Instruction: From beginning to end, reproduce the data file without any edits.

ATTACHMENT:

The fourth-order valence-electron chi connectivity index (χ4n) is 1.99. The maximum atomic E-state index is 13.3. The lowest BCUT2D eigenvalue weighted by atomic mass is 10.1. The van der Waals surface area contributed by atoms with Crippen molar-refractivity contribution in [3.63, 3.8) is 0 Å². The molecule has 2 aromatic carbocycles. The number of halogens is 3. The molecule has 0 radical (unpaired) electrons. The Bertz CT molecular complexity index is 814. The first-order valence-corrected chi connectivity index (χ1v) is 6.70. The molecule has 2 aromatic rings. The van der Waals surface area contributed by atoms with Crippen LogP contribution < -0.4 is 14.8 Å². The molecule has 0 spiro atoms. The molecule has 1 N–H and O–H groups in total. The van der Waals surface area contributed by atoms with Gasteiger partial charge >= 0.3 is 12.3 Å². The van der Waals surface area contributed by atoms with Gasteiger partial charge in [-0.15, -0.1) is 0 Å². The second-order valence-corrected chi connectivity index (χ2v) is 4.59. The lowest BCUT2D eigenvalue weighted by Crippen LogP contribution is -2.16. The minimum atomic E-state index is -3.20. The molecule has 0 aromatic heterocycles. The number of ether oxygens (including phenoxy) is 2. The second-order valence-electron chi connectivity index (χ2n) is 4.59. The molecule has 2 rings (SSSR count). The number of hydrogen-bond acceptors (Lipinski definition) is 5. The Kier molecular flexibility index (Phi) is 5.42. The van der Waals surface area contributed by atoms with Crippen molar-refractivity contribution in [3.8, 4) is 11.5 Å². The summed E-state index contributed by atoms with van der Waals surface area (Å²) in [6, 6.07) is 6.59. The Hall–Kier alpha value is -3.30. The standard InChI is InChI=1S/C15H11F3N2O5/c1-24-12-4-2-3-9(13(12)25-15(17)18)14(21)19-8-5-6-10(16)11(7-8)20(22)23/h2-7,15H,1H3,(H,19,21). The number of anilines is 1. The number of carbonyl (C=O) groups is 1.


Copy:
The fourth-order valence-electron chi connectivity index (χ4n) is 1.99. The maximum atomic E-state index is 13.3. The lowest BCUT2D eigenvalue weighted by atomic mass is 10.1. The van der Waals surface area contributed by atoms with Crippen molar-refractivity contribution in [3.63, 3.8) is 0 Å². The molecule has 2 aromatic carbocycles. The number of halogens is 3. The molecule has 0 radical (unpaired) electrons. The Bertz CT molecular complexity index is 814. The first-order valence-corrected chi connectivity index (χ1v) is 6.70. The molecule has 2 aromatic rings. The van der Waals surface area contributed by atoms with Crippen LogP contribution < -0.4 is 14.8 Å². The molecule has 0 spiro atoms. The molecule has 1 N–H and O–H groups in total. The van der Waals surface area contributed by atoms with Gasteiger partial charge >= 0.3 is 12.3 Å². The van der Waals surface area contributed by atoms with Gasteiger partial charge in [-0.15, -0.1) is 0 Å². The second-order valence-corrected chi connectivity index (χ2v) is 4.59. The lowest BCUT2D eigenvalue weighted by Crippen LogP contribution is -2.16. The minimum atomic E-state index is -3.20. The molecule has 0 aromatic heterocycles. The number of ether oxygens (including phenoxy) is 2. The second-order valence-electron chi connectivity index (χ2n) is 4.59. The molecule has 2 rings (SSSR count). The number of hydrogen-bond acceptors (Lipinski definition) is 5. The Kier molecular flexibility index (Phi) is 5.42. The van der Waals surface area contributed by atoms with Crippen molar-refractivity contribution in [3.8, 4) is 11.5 Å². The summed E-state index contributed by atoms with van der Waals surface area (Å²) in [6, 6.07) is 6.59. The Hall–Kier alpha value is -3.30. The standard InChI is InChI=1S/C15H11F3N2O5/c1-24-12-4-2-3-9(13(12)25-15(17)18)14(21)19-8-5-6-10(16)11(7-8)20(22)23/h2-7,15H,1H3,(H,19,21). The number of anilines is 1. The number of carbonyl (C=O) groups is 1.